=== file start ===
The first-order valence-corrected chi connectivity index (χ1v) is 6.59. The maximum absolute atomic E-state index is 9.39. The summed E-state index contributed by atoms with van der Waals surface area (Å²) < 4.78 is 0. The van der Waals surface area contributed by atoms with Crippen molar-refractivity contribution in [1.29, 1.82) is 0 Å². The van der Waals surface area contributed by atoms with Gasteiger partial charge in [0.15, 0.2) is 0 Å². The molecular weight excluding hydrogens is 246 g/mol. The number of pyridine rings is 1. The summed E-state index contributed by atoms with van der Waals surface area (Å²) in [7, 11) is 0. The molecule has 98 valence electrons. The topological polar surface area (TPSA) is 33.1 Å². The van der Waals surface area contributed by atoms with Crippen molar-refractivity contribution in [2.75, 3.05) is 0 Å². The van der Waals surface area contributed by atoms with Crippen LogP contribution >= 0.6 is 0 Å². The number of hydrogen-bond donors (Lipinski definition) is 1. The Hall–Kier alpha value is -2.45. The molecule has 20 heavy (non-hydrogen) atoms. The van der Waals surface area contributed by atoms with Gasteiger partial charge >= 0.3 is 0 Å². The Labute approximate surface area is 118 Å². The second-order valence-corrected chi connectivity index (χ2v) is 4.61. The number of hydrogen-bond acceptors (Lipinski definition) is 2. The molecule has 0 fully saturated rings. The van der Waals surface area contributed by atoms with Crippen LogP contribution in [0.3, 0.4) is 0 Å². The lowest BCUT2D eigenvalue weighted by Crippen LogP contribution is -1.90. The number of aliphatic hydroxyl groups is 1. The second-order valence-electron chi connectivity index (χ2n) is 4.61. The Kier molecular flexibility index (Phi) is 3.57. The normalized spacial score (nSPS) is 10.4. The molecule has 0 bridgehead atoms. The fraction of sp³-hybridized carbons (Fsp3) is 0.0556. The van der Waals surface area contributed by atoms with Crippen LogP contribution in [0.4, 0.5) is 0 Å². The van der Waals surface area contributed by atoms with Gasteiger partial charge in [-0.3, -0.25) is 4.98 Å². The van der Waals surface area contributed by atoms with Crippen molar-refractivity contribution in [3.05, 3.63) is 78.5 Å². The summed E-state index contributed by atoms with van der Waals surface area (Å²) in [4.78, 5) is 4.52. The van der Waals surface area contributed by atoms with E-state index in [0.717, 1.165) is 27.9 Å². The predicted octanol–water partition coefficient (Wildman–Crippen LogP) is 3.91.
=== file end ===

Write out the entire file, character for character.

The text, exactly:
The first-order valence-corrected chi connectivity index (χ1v) is 6.59. The maximum absolute atomic E-state index is 9.39. The summed E-state index contributed by atoms with van der Waals surface area (Å²) < 4.78 is 0. The van der Waals surface area contributed by atoms with Crippen molar-refractivity contribution in [1.29, 1.82) is 0 Å². The van der Waals surface area contributed by atoms with Gasteiger partial charge in [0.15, 0.2) is 0 Å². The molecular weight excluding hydrogens is 246 g/mol. The number of pyridine rings is 1. The summed E-state index contributed by atoms with van der Waals surface area (Å²) in [7, 11) is 0. The molecule has 98 valence electrons. The topological polar surface area (TPSA) is 33.1 Å². The van der Waals surface area contributed by atoms with Crippen molar-refractivity contribution in [2.75, 3.05) is 0 Å². The van der Waals surface area contributed by atoms with Crippen LogP contribution >= 0.6 is 0 Å². The number of hydrogen-bond donors (Lipinski definition) is 1. The Hall–Kier alpha value is -2.45. The molecule has 20 heavy (non-hydrogen) atoms. The van der Waals surface area contributed by atoms with Gasteiger partial charge >= 0.3 is 0 Å². The Labute approximate surface area is 118 Å². The second-order valence-corrected chi connectivity index (χ2v) is 4.61. The number of hydrogen-bond acceptors (Lipinski definition) is 2. The molecule has 0 fully saturated rings. The van der Waals surface area contributed by atoms with Crippen LogP contribution in [0.3, 0.4) is 0 Å². The lowest BCUT2D eigenvalue weighted by Crippen LogP contribution is -1.90. The number of aliphatic hydroxyl groups is 1. The second-order valence-electron chi connectivity index (χ2n) is 4.61. The Kier molecular flexibility index (Phi) is 3.57. The normalized spacial score (nSPS) is 10.4. The molecule has 0 bridgehead atoms. The fraction of sp³-hybridized carbons (Fsp3) is 0.0556. The van der Waals surface area contributed by atoms with Crippen LogP contribution in [0.4, 0.5) is 0 Å². The van der Waals surface area contributed by atoms with Gasteiger partial charge in [-0.3, -0.25) is 4.98 Å². The van der Waals surface area contributed by atoms with Crippen molar-refractivity contribution in [3.05, 3.63) is 78.5 Å². The summed E-state index contributed by atoms with van der Waals surface area (Å²) in [4.78, 5) is 4.52. The van der Waals surface area contributed by atoms with E-state index in [0.717, 1.165) is 27.9 Å². The predicted octanol–water partition coefficient (Wildman–Crippen LogP) is 3.91.